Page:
Friday, June 18, 2021

Six Questions for Hansen Adcock, Managing Editor, Once Upon A Crocodile

Once Upon A Crocodile publishes fiction to 6,000 words and poetry to 45 lines. “Once Upon A Crocodile is an e-zine that wants to bring a mile-wide grin to its readers (snaggle-toothed or not) with humorous stories and poetry.” Read the complete guidelines here.

SQF: Why did you start this magazine?

Hansen Adcock: I have had some fantasy and sci-fi stories and poems published over the years, and a couple of horror stories. Being a writer myself, I was interested in what goes on behind the scenes, and wanted to do something that would give me editing experience and know what it’s like for editors to read submissions, select work that fits the tone and theme of a publication, and work with writers to develop something that shows off their talent. I also needed an outlet to showcase my illustration work (I commit art under the name Matchsticks). Above all that, I wanted to build something new that would make people laugh! The way the world has been going the past few years, I reckoned that humans needed something light-hearted to help them escape for a while, especially nowadays with the Coronavirus pandemic.

What spurred me into thinking of doing my own e-zine back in 2018? Neil Gaiman, an author whose work I very much admire, had revealed that he once put out his own magazine when he was at school, which ran for maybe six issues. It was then that I decided, well, if a writer can make their own magazine when he/she/they are in their teens, then it was high time i gave it a shot. (But I don’t plan on stopping at six issues!)

SQF: What are the top three things you look for in a submission and why?


  1. Humour. I have had a few submissions now that aren’t funny at all, but are either tragedy or horror. Obviously, if you can write a good horror story that is also hilarious, kudos to you, I would be interested in reading something like that. Any humour is good so long as it’s done well - slapstick, absurdism, parody (as long as the work you’re parodying is in the public domain!), limericks, even toilet humour. Humour is a demonstration of wit and irreverence in my language, (though I dislike it when it’s at the expense of minority groups). Swearwords (used judiciously) are fine. Humour is OUAC’s raison d’etre.

  2. Good writing—obviously. I have had some bizarre pieces of work sent to me in the past which have not been proofread or rewritten in any way and are therefore almost incomprehensible. I’m looking for good spelling, punctuation, use of grammar, and economy of words is a plus. If you can rearrange a sentence so it uses less words but still makes sense, then do so!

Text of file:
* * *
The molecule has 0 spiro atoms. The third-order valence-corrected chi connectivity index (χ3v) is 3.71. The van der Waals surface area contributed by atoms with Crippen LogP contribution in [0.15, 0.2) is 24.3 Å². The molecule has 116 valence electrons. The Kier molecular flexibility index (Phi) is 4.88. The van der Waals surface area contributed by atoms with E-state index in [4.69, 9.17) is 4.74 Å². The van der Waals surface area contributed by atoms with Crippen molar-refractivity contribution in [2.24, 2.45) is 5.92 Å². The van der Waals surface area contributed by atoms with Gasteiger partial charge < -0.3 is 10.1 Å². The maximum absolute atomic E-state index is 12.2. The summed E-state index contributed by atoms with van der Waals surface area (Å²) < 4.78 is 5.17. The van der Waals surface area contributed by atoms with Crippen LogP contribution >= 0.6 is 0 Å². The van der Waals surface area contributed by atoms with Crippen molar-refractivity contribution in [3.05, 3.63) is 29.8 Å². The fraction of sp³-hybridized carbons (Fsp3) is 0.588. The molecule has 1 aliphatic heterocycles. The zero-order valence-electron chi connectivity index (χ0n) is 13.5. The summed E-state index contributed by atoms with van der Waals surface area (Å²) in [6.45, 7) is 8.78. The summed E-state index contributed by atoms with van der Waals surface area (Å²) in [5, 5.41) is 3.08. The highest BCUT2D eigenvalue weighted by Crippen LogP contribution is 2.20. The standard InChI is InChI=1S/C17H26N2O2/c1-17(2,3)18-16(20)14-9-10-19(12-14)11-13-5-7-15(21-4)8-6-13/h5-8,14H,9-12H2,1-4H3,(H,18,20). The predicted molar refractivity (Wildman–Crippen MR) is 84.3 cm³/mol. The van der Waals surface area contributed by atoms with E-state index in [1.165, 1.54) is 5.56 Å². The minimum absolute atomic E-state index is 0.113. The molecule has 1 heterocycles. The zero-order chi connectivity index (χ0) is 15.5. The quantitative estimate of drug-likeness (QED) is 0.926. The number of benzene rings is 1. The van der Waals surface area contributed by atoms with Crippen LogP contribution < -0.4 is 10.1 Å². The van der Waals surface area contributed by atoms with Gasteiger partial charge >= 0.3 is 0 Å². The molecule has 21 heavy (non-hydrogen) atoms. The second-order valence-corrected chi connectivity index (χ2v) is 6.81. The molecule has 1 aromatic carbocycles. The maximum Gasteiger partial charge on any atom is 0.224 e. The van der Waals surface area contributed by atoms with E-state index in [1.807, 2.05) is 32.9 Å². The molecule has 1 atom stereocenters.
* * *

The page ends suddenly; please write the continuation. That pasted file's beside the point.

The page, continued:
3. Quirky, eccentric characters. They don’t have to be human, but if there’s something unusual about them then I will want to keep reading. Think like Charles Dickens, or Roald Dahl, or Diana Wynne-Jones. Their characters were often odd.

SQF: What most often turns you off to a submission?

HA: People ignoring the guidelines! If I receive a story that isn’t readable or doesn’t contain humour, it gets rejected. The other thing I dislike (immensely) is any type of sexism / racism / ableism or discriminatory attitudes held by the narrator (unless it is used in such a way as to poke fun at the narrator for holding outdated stereotypical beliefs, and the narrator gets his/her just desserts during the course of the story.) I also don’t like stories where nothing much happens and everything is all happy-happy la-la-land.

SQF: What do you look for in the opening paragraphs / stanzas of a submission?

HA: The aim of an opening is to get the reader immersed and hooked simultaneously. So, I look for stories or poetry that start in the midst of the action. Not like a fight scene (though it could be!) but the characters have to be shown DOING SOMETHING, or in the middle of some dilemma. You know the maxim—show, don’t tell. Either that, or you can start with showing me what is unusual about your character using their actions and their surroundings. 

SQF: Will you publish works previously published on an author’s website/blog (or anywhere on the net)?

HA: Yes. OUAC doesn’t take any rights for the author’s work except to showcase it and archive it online. So as long as you have electronic publishing rights to your work, I will publish it. (A good rule of thumb is, if the work in question was last published more than a year ago, all rights will most likely have reverted to the author, but please do contact the last publisher of said work just to clarify the situation). If, at a future time, you want to publish something of yours somewhere else that I have archived, just email me at and ask me to remove it from our website, and I’ll be happy to oblige. If I start being able to pay authors and poets in future, then that might change, but if so I will update the guidelines on the website to reflect that.

Also, if your piece is on your blog, send me the link to your blog and I will share it on the e-zine “Tail” section (the author bios page) and on the OUAC Facebook and Twitter pages as well.

SQF: What one question on this topic do you wish I’d asked that I didn’t? And how would you answer it?

HA: You could probably have asked how I promote writers’ work and what plans I have to do that in the future.

To answer that question, OUAC has a Facebook page ( and a Twitter account (@OnceUponaCroc) where I share links to the new issues and to individual stories and poems. I also share links to stories and poetry I’ve illustrated as Matchsticks on my art page ( and Twitter page (@Matchsticks1). In the future, I plan to conduct interviews with writers OUAC publishes and share those on social media, and plan to get a mailing list set up along with a newsletter.

Thank you, Hansen. We all appreciate your taking time from your busy schedule to participate in this project.

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